Lake Mountain

For whatever reason the place is called such, no lake can be found up there. It’s a mountain, yes. But as far as a body of water is concerned, there is none.

It snows there during winter, though. Which was why we drove there in the first place. Also because it’s the closest one from home. About an hour and a half to two hours of travel from where we live, depending on how good your phone provider’s GPS signal is because once you lose it in a forest of towering gum trees that grow alongside a narrow and winding two-way mountain road to Marysville, you may as well take out your pendulum to show you the way.

Getting there was such a scenic drive. What made it more beautiful was the fact that it didn’t rain on that August day, something that I was a bit worried about because rain means slush and slush means melted snow. I didn’t want Raven’s first snow experience to be that of jumping in muddy puddles. Something that could’ve easily been prevented if I had not booked tickets when winter was almost finished but, well, there we were.

Better late than never.

By the time we got to Lake Mountain Visitor Centre where we were to catch the 10:00am shuttle that was to take us to the top, we had some time to spare. The little town centre that sat on the foothill of the plateau was bustling with tourists renting and returning snow gear, sipping coffee, or shopping for snow essentials. It was in one of those shops there that I bought Raven a pair of proper mittens that she can still use for the next two years as they ended up being a size too big for her. The mother in me was apprehensive that the knit gloves I bought for her at Kmart the night before would not be enough to protect her hands from the cold.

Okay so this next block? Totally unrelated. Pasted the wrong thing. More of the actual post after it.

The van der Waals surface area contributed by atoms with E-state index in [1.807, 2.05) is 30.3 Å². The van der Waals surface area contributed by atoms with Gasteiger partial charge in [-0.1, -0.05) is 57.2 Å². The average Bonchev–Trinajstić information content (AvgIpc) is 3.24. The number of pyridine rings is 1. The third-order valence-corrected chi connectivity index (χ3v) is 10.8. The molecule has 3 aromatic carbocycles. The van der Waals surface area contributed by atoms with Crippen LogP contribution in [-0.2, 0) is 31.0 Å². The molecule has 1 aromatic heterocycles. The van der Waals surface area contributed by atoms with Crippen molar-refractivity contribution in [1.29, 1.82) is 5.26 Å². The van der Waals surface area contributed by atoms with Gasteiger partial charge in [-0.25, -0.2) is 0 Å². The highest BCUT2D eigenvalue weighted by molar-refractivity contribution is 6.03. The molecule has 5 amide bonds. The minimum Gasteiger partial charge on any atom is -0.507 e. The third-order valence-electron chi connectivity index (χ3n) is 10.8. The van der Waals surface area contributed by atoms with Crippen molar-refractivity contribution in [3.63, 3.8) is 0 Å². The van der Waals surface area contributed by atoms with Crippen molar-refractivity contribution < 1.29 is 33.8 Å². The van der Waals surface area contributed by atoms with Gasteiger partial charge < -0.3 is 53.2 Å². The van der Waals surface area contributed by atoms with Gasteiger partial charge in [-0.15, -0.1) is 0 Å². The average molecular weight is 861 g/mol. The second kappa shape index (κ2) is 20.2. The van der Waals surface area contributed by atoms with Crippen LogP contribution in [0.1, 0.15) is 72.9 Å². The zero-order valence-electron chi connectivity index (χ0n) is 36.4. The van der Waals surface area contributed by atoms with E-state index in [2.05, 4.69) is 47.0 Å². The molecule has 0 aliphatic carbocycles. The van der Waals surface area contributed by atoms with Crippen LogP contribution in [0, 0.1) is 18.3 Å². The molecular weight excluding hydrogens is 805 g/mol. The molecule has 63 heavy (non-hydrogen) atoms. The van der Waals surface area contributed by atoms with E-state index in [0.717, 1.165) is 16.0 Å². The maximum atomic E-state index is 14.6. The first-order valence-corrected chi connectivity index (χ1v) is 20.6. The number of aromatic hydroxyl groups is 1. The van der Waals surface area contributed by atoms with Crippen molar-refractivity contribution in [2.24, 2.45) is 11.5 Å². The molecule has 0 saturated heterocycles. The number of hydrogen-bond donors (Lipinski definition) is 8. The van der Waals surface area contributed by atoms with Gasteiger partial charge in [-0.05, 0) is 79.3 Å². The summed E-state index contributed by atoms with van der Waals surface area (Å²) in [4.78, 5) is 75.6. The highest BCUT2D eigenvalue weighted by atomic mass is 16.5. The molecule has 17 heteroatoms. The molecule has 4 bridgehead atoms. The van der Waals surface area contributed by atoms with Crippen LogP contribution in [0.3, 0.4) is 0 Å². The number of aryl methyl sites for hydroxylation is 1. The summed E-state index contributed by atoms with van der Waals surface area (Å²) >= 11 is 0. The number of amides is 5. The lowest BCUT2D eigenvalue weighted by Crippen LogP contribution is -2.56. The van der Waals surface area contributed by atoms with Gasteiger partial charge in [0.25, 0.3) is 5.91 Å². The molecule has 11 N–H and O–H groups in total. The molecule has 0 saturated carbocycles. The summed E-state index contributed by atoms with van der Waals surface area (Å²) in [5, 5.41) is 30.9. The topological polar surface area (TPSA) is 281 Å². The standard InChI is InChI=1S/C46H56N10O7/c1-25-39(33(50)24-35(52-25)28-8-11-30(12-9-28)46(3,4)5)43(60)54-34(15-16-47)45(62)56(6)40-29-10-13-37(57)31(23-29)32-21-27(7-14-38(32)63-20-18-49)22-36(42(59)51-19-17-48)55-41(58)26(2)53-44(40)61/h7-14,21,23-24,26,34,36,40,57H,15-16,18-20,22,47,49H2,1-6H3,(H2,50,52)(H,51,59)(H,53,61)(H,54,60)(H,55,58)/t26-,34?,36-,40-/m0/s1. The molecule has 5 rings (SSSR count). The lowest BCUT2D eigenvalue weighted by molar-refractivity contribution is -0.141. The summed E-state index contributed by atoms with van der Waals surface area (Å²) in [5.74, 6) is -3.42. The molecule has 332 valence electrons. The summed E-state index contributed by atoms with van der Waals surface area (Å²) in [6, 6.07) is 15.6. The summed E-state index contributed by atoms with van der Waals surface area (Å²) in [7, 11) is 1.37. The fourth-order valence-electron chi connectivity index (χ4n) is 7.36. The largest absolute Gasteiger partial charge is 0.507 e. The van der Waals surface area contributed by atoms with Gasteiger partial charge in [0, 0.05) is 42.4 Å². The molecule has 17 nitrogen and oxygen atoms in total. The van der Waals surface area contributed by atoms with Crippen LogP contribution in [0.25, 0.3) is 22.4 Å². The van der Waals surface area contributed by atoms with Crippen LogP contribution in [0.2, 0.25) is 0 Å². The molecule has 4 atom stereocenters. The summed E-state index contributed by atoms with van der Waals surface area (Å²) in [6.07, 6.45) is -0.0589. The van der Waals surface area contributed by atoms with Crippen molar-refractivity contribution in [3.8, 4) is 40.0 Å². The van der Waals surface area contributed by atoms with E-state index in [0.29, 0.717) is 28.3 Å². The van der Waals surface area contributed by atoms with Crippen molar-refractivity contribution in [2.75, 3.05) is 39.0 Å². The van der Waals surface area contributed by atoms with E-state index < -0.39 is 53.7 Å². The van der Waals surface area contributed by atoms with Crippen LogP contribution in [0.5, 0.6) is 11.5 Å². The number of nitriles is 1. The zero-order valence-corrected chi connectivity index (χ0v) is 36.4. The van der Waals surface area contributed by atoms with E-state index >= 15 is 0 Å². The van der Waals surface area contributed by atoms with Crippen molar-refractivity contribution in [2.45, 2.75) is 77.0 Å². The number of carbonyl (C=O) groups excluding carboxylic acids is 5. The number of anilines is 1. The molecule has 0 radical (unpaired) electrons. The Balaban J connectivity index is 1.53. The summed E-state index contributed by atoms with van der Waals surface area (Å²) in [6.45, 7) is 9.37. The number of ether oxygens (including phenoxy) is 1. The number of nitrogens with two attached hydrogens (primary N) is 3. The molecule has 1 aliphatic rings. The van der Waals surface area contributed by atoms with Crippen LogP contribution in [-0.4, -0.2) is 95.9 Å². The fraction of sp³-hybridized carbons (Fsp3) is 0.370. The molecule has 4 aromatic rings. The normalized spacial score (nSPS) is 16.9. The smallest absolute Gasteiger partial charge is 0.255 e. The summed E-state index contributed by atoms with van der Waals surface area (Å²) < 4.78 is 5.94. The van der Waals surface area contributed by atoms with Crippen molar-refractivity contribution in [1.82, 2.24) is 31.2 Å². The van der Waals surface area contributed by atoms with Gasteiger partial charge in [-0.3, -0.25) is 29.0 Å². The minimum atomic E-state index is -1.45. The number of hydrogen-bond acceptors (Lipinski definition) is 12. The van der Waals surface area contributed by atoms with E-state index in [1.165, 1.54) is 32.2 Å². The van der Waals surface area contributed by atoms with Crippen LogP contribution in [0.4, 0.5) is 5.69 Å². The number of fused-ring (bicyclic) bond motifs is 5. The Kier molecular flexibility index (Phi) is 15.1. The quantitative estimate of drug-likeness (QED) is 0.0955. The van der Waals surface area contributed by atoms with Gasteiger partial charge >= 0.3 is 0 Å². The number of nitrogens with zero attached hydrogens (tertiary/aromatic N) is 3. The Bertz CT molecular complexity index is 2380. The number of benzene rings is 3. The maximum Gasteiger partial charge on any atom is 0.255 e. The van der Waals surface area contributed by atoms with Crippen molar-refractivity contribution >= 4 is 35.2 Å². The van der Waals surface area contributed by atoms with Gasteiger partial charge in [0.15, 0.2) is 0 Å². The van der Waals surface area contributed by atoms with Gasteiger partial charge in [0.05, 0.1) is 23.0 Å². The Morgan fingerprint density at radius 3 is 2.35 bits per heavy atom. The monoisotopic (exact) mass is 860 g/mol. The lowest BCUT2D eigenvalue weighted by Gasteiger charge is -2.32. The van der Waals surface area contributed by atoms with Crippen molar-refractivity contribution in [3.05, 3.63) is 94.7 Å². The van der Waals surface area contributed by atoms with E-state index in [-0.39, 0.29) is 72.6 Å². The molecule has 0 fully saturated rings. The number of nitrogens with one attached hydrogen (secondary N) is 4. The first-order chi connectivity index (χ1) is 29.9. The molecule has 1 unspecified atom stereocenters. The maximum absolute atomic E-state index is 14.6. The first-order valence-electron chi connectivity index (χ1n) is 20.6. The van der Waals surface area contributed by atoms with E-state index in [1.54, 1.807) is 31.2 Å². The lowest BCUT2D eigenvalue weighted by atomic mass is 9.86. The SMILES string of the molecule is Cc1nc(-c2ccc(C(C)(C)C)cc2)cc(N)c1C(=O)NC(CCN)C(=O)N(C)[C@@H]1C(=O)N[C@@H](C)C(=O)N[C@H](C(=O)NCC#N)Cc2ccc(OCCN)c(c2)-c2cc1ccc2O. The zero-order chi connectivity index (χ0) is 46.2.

I shouldn’t have worried too much. When we got there, there was barely any snow. Some of it probably melted when it rained the night before, as per the staff’s report as she slid neon sticker bands on our wrists. On the bright side, the rain spared enough to keep the toboggan and ski areas open.

The place was fairly small. I expected a bit more, to be honest. It was like one of those Instagram vs Reality kind of things where the pictures look awesome if you just zoom in at a particular angle.

So that’s exactly what we did.

The general area wasn’t even real snow. Instead, there was this big loud machine that sprayed ice particles on what looked like a snow mound where people went to have their photos taken to make it look like it was snowing.

Stand there long enough and you’re bound to get injured. Think water gun. Except that it was a bazooka hurling ice pellets, thus the WARNING: DANGER TO EYES sign. A caution we half ignored as we laid there on the snow when the crowd parted and an opportunity for a good photo opened to us.

That was us shielding our eyes and heads with our hands.

Tobogganing down the slopes was fun. The walk back uphill wasn’t. Raven wanted to go again and again and again. That job fell on Jeff, who, at one point had to carry both Raven and the toboggan back up before doing it all over again.

Kudos to all the huffing and panting dads out there doing the same thing.

One of the best things that happened on that trip was that it snowed. Like actual, real snow. It took a while for me to register that what I thought was fluff was actually the real deal and it was magical.

The rain after the snow, not so much.

*Raven at 6 years old

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